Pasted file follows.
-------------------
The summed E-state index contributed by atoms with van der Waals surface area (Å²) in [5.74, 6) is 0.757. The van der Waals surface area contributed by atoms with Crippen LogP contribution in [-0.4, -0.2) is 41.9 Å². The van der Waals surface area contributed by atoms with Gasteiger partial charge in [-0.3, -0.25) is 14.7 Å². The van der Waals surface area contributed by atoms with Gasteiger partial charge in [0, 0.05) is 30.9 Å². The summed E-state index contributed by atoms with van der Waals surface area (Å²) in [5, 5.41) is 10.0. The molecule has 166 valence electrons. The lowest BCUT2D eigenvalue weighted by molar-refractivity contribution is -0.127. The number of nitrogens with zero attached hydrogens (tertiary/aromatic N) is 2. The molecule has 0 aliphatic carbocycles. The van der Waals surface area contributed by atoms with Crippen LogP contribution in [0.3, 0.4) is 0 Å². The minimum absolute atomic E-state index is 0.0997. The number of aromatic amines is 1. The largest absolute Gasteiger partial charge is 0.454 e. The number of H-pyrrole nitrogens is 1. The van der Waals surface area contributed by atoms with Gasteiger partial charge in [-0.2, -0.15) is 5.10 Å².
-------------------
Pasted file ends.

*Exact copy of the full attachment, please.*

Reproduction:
The summed E-state index contributed by atoms with van der Waals surface area (Å²) in [5.74, 6) is 0.757. The van der Waals surface area contributed by atoms with Crippen LogP contribution in [-0.4, -0.2) is 41.9 Å². The van der Waals surface area contributed by atoms with Gasteiger partial charge in [-0.3, -0.25) is 14.7 Å². The van der Waals surface area contributed by atoms with Gasteiger partial charge in [0, 0.05) is 30.9 Å². The summed E-state index contributed by atoms with van der Waals surface area (Å²) in [5, 5.41) is 10.0. The molecule has 166 valence electrons. The lowest BCUT2D eigenvalue weighted by molar-refractivity contribution is -0.127. The number of nitrogens with zero attached hydrogens (tertiary/aromatic N) is 2. The molecule has 0 aliphatic carbocycles. The van der Waals surface area contributed by atoms with Crippen LogP contribution in [0.3, 0.4) is 0 Å². The minimum absolute atomic E-state index is 0.0997. The number of aromatic amines is 1. The largest absolute Gasteiger partial charge is 0.454 e. The number of H-pyrrole nitrogens is 1. The van der Waals surface area contributed by atoms with Gasteiger partial charge in [-0.2, -0.15) is 5.10 Å².